How Much Difference Does The Jockey Make?

Updated: 9280 Horse Racing

The jockey is an important part of a horse race but how much of ourdecision to back a horse should revolve around who will be ridingit? Is the jockey as important to the horse as the type of ground?Should we

How Much Difference Does The Jockey Make?
Andy Powell OLBG Sports Betting Expert and Content Editor

Contributed for 17 years covering betting strategies and previews for various sports including racing trends.

The jockey is an important part of a horse race but how much of our horse racing betting decisions to back a selection should revolve around who will be riding it?


Is the jockey as important to the horse as the type of ground?

Should we be put off bets if we don't like the jockey who is booked for the horse we want to back, or should we concentrate more on the horse rather than the jockey?

How much weight should we attach to our horse racing form study for the jockey on board?

Some jockey are better than others, that's a fact. 

The best jockeys still give bad rides but they do it less often than less talented jockeys. 

For many punters the best horse is always going to win the race and the jockey shouldn't make too much difference but that's actually rarely the case. 

Would the same punters say that the driver doesn't make too much difference in Formula 1?

The Evidence

It was a recent race at Lingfield that inspired me to look more into jockeys. 

The race was a 10f handicap in which a horse I had been following, Robin Hoods Bay, won under Ryan Moore. 

Robin Hoods Bay had won in November and then run well without winning from a higher mark in three subsequent handicaps, never beaten more than 1.5 lengths. 

He didn't look badly handicapped but certainly didn't look well handicapped either, until Ryan Moore took the riding duties for the first time and won cosily by 1.25 lengths. 

The race didn't look any weaker than the three previous races so it seems Ryan Moore was able to bring about a significant improvement from the horse.

At this time of year, many of the top jockeys return to the all-weather in order to get ‘race fit' in time for the flat turf season and there could be some opportunity to back the better jockeys against poorer jockeys on horses that you'd expect to be there or thereabouts from a handicapping perspective.

Let's use Ryan Moore as an example. 

His all-weather record from the last 5 years (2016 -2020) is as follows:

Course Record Win %
Kempton 18/89 20%
Lingfield 22/77 29%
Wolverhampton 5/16 31%
Newcastle 1/2 50%
Chelmsford City 44/123 36%

Now those stats don't look amazing and I'm certainly not saying back all his rides but I'm sure that compared favourably with the next two ‘average' all-weather jockeys I am going to pick at random.

Let's take  a decent jockey who is regularly on the all-weather in Shane Kelly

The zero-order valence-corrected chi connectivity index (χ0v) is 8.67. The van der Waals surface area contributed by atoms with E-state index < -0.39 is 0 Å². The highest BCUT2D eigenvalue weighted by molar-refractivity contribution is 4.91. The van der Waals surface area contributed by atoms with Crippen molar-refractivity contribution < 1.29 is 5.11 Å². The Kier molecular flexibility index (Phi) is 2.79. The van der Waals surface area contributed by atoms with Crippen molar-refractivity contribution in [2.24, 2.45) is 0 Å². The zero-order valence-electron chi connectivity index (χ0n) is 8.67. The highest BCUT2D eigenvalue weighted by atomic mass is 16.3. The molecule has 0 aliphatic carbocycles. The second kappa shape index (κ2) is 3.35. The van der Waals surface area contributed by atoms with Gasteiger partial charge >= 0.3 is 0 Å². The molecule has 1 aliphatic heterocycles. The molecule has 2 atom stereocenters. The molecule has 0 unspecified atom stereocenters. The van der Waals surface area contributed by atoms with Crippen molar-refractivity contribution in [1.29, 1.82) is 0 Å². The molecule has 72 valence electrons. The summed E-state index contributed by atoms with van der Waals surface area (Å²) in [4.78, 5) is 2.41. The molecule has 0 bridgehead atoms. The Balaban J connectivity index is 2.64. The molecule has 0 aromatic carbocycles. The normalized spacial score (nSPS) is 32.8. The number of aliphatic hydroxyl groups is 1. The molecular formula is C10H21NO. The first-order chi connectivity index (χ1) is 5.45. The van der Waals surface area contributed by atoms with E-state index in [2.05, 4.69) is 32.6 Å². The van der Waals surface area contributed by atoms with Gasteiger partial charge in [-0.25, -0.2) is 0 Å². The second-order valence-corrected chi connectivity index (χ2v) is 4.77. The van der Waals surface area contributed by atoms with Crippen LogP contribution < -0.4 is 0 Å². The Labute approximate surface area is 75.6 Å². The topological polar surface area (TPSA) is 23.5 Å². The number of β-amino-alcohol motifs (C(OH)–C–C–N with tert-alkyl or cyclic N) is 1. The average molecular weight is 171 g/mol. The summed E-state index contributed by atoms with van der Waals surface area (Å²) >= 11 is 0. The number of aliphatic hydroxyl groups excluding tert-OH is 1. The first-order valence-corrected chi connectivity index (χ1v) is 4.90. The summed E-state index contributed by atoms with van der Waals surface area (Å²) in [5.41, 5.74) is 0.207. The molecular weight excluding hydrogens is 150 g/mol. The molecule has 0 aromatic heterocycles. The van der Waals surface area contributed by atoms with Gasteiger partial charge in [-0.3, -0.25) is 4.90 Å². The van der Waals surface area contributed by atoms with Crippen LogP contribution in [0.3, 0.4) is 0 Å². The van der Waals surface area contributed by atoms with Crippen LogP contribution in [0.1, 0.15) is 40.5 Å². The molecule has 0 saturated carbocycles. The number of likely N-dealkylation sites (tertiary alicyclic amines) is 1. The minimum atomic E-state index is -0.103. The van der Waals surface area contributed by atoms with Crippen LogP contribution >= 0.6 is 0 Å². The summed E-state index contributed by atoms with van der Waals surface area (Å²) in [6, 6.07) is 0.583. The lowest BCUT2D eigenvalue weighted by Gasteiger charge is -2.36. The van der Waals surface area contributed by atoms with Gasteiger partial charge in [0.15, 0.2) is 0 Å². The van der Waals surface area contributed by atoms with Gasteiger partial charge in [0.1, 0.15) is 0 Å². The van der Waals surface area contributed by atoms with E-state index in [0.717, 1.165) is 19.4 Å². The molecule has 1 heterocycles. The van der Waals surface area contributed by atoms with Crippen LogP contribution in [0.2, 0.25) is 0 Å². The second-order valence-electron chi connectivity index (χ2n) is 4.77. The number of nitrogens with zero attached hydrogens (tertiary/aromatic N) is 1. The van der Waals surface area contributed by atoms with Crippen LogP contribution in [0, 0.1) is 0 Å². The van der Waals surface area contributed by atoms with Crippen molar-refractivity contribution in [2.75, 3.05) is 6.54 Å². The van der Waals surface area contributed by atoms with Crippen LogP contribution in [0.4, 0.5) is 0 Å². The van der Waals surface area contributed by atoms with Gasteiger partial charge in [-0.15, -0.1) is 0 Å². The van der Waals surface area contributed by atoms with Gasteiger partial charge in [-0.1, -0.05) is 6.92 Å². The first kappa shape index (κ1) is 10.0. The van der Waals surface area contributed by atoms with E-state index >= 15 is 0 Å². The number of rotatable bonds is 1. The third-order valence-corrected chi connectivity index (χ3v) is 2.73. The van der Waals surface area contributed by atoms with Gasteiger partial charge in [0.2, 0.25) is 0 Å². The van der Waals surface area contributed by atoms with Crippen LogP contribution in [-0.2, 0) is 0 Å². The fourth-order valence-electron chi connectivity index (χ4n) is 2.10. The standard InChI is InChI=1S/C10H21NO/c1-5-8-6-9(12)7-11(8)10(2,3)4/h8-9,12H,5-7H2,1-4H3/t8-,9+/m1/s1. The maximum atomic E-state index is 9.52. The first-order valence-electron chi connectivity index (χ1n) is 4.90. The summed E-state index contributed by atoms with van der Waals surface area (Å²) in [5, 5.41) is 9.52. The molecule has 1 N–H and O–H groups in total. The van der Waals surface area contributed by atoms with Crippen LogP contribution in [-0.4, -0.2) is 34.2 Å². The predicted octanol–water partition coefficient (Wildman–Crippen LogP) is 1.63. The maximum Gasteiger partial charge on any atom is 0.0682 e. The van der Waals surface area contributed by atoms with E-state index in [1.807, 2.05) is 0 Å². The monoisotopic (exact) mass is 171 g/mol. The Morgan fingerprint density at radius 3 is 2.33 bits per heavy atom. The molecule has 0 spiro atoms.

Course Record Win %
Kempton 23/478 5%
Lingfield 36/397 9%
Wolverhampton 37/405 9%
Newcastle 0/16 0%
Chelmsford City 30/286 10%

Here is the record for what is considered one of the best all-weather jockeys in Luke Morris. 

Course Record Win %
Kempton 76/841 9%
Lingfield 97/810 12%
Wolverhampton 125/1034 12%
Newcastle 45/378 12%
Chelmsford 76/765 10%

You can see the difference the booking of a top jockey makes to the win %.

Jockeys need to be a major consideration when you start your daily horse racing form study.

Now, of course, jockeys like Ryan Moore get booked on the best horses, and their rides tend to go off at shorter prices but they can make the difference between you losing and winning your bet. 

What This Means

Now I realise all I have done there is highlight the fact that Ryan Moore is a more successful and has a better strike rate than  Shane Kelly or Luke Morris. 

Hardly groundbreaking, but my point is that the better jockeys will get more out of horses and therefore those that look only averagely handicapped (and are therefore priced accordingly) are able to improve when the really top jockeys come along. 

Horse Racing Bets

You can upgrade a horses % chance based on the jockey who has been booked by the trainer.

During the winter the all-weather horses have been largely ridden by the average all-weather jockeys so in the next few weeks, especially at Wolverhampton and Lingfield when they have their bigger meetings, don't be surprised to see some seemingly unlikely improvement from certain horses when the top jockeys get on board.

This can be less of a factor when the flat turf season is in full swing, the bigger meetings are populated by the bigger jockeys and in many cases a very well handicapped horse ridden by Jamie Spencer will beat a pretty well-handicapped horse ridden by Ryan Moore (although Spencer haters might disagree!) 

However we've seen jockeys like Richard Hughes dominate smaller meetings, on October 15th 2012 Richard Hughes rode 7 out of 8 winners at Windsor, a meeting that most top jockeys ignored.

His biggest priced winner was 7/1 so some might argue he was entitled to win all of those races but it is hard to argue that his talent didn't give him as much of an edge in those races as the horses' ability.

So DON'T just back the top jockeys blindly, even at smaller meetings, but DO upgrade the chances of their mounts as one or two top jockeys amongst average jockeys should have a major advantage.

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